Focal Stellia

Type: circumaural, closed-back, moving coil
Test sample supplied by: SCV Distribution, UK distributor
Reviewed in: Hi-Fi News, May 2019

Test Results

The test sample of this headphone was

Results Table

Uncorrected Responses  -  Confidence Limits, Left  -  Confidence Limits, Right

Corrected Responses

Leakage Responses, Left  -  Leakage Responses, Right

Log Impulse Response, Left  -  Log Impulse Response, Right

CSD Waterfall, Left  -  CSD Waterfall, Right

Impedance  -  Impedance Attenuation

Isolation, Left  -  Isolation, Right

Acoustical Crosstalk


Just as with the Elegia, the early production sample of the Stellia we tested was polarity inverting due to incorrect wiring. Whether this error was corrected in subsequent production I'm unable to say as there was no feedback from Focal when the Hi-Fi News review was published, nor was a second sample provided to allow me to verify that the issue had been addressed.

As the costlier sibling of the Elegia, equipped with a beryllium driver diaphragm, the Stellia should deliver a more impressive measured performance – but actually the two sets of results are very similar. Beginning with the voltage sensitivity, which we recorded as a high 119.6dB SPL for 1V at 1kHz for both models.

Uncorrected frequency responses are similar too but the Stellia has a more obvious hump in its LF response, centred on 100Hz, and a little more energy in the treble. The corrected responses reflect these features in the form of a little upper-bass excess and a recessed treble, but the Harman PPR figures are lower than the Elegia's at 50/36 ≡ 44%/31% (L/R). Like the Elegia, the Stellia loses LF output when the earpad seal is compromised, the PPR scores improving to 59/47 ≡ 51%/41% and 53/38 ≡ 46%/33% in the spectacles and 'hair' leakage tests - similar figures to those posted by the Elegia.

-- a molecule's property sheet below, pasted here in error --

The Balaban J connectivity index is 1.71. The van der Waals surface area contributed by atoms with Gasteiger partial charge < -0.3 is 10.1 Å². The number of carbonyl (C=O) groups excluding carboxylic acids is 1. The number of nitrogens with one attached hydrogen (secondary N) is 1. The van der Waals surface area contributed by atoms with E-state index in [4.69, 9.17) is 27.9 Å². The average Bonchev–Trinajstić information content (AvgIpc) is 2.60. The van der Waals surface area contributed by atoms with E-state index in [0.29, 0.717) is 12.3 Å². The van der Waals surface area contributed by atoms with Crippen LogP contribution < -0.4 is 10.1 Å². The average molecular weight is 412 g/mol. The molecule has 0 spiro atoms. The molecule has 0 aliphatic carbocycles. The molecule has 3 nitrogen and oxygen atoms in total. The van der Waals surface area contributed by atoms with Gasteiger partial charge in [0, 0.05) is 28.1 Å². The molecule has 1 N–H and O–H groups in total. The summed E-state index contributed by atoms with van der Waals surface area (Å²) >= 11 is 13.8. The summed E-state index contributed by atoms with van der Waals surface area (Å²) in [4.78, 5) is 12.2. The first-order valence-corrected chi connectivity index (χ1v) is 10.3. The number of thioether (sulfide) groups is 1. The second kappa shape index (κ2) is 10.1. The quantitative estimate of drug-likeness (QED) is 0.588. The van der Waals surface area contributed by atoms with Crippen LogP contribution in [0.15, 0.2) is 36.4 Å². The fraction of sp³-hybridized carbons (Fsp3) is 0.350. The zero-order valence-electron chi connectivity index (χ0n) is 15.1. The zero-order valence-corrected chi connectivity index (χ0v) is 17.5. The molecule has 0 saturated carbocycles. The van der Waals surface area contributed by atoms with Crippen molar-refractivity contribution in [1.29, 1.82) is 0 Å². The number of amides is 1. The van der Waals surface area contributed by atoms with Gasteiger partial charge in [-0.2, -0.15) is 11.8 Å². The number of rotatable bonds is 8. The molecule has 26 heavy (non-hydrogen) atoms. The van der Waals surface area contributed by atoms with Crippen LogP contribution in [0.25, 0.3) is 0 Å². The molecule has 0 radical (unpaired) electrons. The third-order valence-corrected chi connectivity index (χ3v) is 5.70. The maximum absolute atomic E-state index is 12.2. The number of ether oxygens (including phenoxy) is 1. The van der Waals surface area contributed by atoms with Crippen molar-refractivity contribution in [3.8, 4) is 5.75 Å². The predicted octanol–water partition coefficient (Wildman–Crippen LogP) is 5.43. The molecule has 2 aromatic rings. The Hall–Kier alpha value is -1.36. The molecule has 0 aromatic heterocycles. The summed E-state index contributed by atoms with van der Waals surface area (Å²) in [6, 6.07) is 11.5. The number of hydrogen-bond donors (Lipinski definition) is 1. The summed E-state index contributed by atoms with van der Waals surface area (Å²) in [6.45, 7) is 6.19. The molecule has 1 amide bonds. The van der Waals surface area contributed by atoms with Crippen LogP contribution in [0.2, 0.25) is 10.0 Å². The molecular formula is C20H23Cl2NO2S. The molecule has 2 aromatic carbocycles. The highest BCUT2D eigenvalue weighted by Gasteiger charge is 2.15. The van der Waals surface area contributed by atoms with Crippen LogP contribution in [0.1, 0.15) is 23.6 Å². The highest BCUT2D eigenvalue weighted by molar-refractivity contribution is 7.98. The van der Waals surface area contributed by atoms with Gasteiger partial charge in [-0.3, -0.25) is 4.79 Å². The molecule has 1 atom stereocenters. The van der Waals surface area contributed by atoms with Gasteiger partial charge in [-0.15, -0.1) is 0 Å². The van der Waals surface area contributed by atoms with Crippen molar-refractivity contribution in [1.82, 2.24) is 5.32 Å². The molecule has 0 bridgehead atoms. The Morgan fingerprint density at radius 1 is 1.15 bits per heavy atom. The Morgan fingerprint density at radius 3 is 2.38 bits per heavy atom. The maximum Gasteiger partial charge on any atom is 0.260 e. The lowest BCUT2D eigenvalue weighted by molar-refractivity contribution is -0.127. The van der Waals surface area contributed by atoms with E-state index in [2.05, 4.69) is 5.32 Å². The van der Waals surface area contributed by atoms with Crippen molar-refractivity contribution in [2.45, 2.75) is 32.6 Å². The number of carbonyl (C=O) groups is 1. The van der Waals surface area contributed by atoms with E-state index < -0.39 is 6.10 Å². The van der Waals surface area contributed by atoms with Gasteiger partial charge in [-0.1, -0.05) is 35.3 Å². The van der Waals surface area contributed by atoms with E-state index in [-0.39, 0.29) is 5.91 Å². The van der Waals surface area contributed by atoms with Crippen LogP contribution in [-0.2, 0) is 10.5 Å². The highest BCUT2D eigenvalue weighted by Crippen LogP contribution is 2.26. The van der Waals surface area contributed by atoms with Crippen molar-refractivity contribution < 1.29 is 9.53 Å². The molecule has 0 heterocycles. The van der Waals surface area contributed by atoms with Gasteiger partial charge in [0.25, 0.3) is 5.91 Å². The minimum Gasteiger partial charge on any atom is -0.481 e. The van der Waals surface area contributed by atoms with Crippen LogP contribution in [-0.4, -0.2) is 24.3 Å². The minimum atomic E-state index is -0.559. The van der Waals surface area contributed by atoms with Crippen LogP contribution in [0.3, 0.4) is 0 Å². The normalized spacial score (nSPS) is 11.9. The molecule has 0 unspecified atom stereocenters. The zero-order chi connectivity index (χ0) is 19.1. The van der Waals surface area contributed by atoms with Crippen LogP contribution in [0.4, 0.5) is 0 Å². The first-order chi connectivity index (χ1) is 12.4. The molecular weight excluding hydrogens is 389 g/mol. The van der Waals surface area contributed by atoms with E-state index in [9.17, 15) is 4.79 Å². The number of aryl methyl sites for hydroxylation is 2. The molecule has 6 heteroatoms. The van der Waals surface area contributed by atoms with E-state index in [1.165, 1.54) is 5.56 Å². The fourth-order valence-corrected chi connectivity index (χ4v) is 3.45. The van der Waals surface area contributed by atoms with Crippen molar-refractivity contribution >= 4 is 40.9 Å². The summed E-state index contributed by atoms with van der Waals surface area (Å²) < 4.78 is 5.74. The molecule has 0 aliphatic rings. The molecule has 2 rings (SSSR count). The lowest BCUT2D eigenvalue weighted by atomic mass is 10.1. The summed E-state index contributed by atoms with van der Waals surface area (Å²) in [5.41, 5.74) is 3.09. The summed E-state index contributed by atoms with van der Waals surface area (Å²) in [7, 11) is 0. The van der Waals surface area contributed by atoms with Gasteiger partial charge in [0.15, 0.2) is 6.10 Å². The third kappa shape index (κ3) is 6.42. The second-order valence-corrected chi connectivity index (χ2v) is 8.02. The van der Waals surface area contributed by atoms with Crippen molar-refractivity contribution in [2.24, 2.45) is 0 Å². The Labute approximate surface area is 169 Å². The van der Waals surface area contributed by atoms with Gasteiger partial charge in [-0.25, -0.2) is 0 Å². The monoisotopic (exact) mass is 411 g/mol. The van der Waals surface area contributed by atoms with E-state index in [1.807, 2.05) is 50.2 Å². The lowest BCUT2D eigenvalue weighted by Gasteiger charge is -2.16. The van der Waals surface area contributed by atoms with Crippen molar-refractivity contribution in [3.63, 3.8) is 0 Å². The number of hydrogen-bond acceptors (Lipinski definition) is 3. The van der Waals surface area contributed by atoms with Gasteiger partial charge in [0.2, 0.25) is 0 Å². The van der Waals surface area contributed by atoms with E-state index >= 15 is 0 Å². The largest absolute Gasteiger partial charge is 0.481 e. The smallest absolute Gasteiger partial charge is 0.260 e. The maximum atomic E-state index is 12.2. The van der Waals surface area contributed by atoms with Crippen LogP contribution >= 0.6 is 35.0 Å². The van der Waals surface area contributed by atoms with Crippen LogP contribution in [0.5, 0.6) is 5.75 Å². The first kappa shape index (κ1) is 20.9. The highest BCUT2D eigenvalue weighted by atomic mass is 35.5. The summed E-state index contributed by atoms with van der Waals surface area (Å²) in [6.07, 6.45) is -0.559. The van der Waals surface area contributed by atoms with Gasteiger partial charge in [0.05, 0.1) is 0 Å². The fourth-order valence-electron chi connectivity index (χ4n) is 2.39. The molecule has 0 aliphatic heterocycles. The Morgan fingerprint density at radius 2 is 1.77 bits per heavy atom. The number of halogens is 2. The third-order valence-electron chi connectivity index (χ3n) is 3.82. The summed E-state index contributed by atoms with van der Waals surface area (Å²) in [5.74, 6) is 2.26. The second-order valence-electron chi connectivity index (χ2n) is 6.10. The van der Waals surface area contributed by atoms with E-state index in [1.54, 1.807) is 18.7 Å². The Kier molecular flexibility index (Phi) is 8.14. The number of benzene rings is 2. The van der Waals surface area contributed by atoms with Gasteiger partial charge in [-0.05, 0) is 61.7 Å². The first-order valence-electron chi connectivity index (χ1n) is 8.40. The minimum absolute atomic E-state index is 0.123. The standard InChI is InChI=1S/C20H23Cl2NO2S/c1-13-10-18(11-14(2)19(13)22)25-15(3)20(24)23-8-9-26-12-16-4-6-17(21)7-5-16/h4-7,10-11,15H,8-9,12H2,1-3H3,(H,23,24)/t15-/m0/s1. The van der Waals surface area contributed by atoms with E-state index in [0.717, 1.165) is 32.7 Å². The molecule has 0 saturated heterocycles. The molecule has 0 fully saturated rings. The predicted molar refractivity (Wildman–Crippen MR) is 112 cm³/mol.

The two headphones also have very similar time domain behaviour, with little evidence of the Stellia's beryllium dome providing any advantage in respect of diaphragm breakup. Like the Elegia, the Stellia's CSD waterfalls show treble modes at around 2kHz, 3.5kHz, 4.6kHz and 6.5kHz, and both suggest the presence of resonance below the 200Hz lower limit, which the acoustical crosstalk trace indicates is due to structural resonances either side of 100Hz. These resonances extend the -40dB decay times to 4.8ms and 4.7ms (L/R) – again very similar to the Elegia's results – with decay to lower levels quite protracted.

Similar impedance range also means that the two models are subject to equivalent modifications of frequency response when used with signal sources having finite output impedance, the figures for the Stellia being 0.38dB with a 3 ohms source and 1.10dB and 2.35dB for series impedances of 10 ohms and 30 ohms respectively.

Provided that the earpad seal is good, the Stellia offers useful attenuation of external sounds – again, broadly in line with its stablemate.